Wednesday, July 16, 2008

Whatsoever walks in the paths of the Sea

On an autumn day, where cattle grazed, I crossed marshy fields to the beach. Ragged Robin, the summer’s last flowers danced in the breeze. The first skeins of wintering geese honked in the sky.

Beyond the dunes 30 seals were hauled up on the sands, lolling around like so many enormous slugs. More were out at sea impersonating inquisitive black Labradors. I sat. How therapeutic it is to sit with seals! They have the art of being and not doing!

I’d parked at the National Trust’s Horsey Mere car park. There are toilets and a café open every day to the end of October and at week ends through November.

I’d used the permissive footpath that leads off from the other side of the road - if you are at all in doubt ask at the café they’ll direct you! Once on the beach, turn right and you soon come to the seals . A few are there most of the year but they turn up in numbers in September and October.

My way took me back past the pub – refreshments here are recommended - and crossed the main road to the thatched, round- towered church. Sitting in the stillness I found myself wondering about fundamental things with the Psalmist. “What is man?” He asks in Psalm 8 “You give him mastery over the works of your hands; you put all things under his feet: All sheep and oxen, even the wild beasts of the field, The birds of the air, the fish of the sea, and whatsoever walks in the paths of the sea.” Global warming and rising sea levels acutely threaten this low lying area as they threatens us all. Before leaving I gave thanks for all I was enjoying that day and for the stewardship of the National Trust, the Horsey Estate, the Buxton family who manage it and for small group of people who maintain the church as a “house of prayer” with open doors.

If you do go to see the seals please don’t stress them by going too close and don’t let dogs off their leads. There’s no bus service to Horsey Mere so if you were going by car could you car share or offer someone a lift?

Monday, July 07, 2008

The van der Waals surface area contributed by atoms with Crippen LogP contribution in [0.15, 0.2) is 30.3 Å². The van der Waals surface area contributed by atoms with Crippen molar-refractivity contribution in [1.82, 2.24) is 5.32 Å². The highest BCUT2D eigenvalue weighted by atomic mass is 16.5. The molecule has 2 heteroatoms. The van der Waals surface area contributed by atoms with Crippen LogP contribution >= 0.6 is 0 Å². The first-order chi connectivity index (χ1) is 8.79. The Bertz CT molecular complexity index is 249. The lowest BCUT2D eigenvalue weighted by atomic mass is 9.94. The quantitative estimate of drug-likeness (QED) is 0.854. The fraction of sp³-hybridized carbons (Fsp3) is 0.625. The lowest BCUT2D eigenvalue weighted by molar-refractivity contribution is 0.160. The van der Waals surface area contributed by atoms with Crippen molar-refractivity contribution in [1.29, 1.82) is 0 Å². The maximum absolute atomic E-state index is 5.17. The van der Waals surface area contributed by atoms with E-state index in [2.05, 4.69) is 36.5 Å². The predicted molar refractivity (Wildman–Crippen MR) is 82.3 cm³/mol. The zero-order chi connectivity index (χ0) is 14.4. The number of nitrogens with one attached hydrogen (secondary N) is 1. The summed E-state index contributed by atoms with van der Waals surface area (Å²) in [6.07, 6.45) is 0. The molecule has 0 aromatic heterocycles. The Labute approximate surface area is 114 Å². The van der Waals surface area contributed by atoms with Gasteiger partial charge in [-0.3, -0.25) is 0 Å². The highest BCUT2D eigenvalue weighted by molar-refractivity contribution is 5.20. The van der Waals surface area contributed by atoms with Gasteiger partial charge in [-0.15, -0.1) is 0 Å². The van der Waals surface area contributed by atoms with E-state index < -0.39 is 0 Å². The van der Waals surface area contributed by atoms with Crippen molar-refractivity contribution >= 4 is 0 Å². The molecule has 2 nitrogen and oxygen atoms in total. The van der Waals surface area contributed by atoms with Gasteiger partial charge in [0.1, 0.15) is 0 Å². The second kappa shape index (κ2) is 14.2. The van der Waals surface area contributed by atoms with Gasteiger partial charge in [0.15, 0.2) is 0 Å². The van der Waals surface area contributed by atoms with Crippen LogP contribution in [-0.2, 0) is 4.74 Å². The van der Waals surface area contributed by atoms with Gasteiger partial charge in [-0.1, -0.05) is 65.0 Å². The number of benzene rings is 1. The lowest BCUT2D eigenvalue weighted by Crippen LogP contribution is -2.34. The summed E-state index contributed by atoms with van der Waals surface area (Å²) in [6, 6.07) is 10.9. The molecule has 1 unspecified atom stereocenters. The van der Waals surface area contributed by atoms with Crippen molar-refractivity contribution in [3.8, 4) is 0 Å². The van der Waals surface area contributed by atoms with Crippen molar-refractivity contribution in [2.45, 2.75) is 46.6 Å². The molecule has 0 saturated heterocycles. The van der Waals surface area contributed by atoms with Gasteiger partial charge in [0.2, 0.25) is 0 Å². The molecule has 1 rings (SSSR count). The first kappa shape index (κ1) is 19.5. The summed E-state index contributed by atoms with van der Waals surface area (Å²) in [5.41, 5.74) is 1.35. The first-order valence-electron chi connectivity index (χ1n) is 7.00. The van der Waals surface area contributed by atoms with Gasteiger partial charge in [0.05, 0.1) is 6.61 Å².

A quieter calmer Walsingham

Remembering how they “ went with the throng,* and led them in procession to the house of God, with glad shouts and songs of thanksgiving.” (Psalm 42)

A great and holy place I know! But when I’ve been there on my own, I find it too restless with pilgrims to settle to prayer. Scilla Landale introduced me to a quieter, calmer Walsingham. Here are some highlights:-

1) On a raised section of lawn in the Abbey grounds is a six inch wooden square. It marks the site of the original place of pilgrimage. I stood on the spot, took in the very English country scene and reflected about the vision that had led the Lady Richeldis to build the replica of Jesus’ and Mary’s
Nazareth home.

2)Crossing the grass to where the Priory’s high altar once stood, I tried to imagine the generations of Christians, from 1061 to the present day who had come here to pay homage to the human Jesus and the mother who had nurtured him. I marvelled anew at the mystery of the incarnation - God in Man! Heaven in the ordinary!

3)Passing through the ruined arch I soon found myself in a quiet garden next to a clear running brook - the site of the original holy well. Psalm 42 provided words for my prayer, “As a deer longs for flowing streams, so my soul longs for you, O God.”

4) Later I knelt in the new Roman Catholic Church in the Friday Market Place. There’s nothing restless about this place! It is close to the still centre of the turning world! In the quiet I thought about Henry VIII who came as a pilgrim to Walsingham but whose reforms destroyed the shrine and led to the Anglican break with
Rome. Remembering the bloody cost of the Reformation I prayed for reconciliation.

5) Great Walsingham’s parish church is short walk away. The notes say, “St. Peter’s Church is a fine example of the decorated style…” what caught my attention was broken glass. All the windows down one side of the church had been vandalised. Inside pictures on a display board revealed lively children’s work. Mary would have liked that! Beside broken glass, I found myself praying with Mary at the foot of the cross. How evil longs to spoil the holy!

Scilla Landale’s booklet Walk around and Discover Walsingham is available from the Shrine Shop in
Common Place. Guided tours leave the Tourist Information Centre (opposite) at 11.00 a.m. on Wednesdays and Thursdays from May 1st to 25th September and at 14.00 on Saturdays in June, July and August. Group tours can be arranged throughout the year by phoning Scilla on 01328 820250.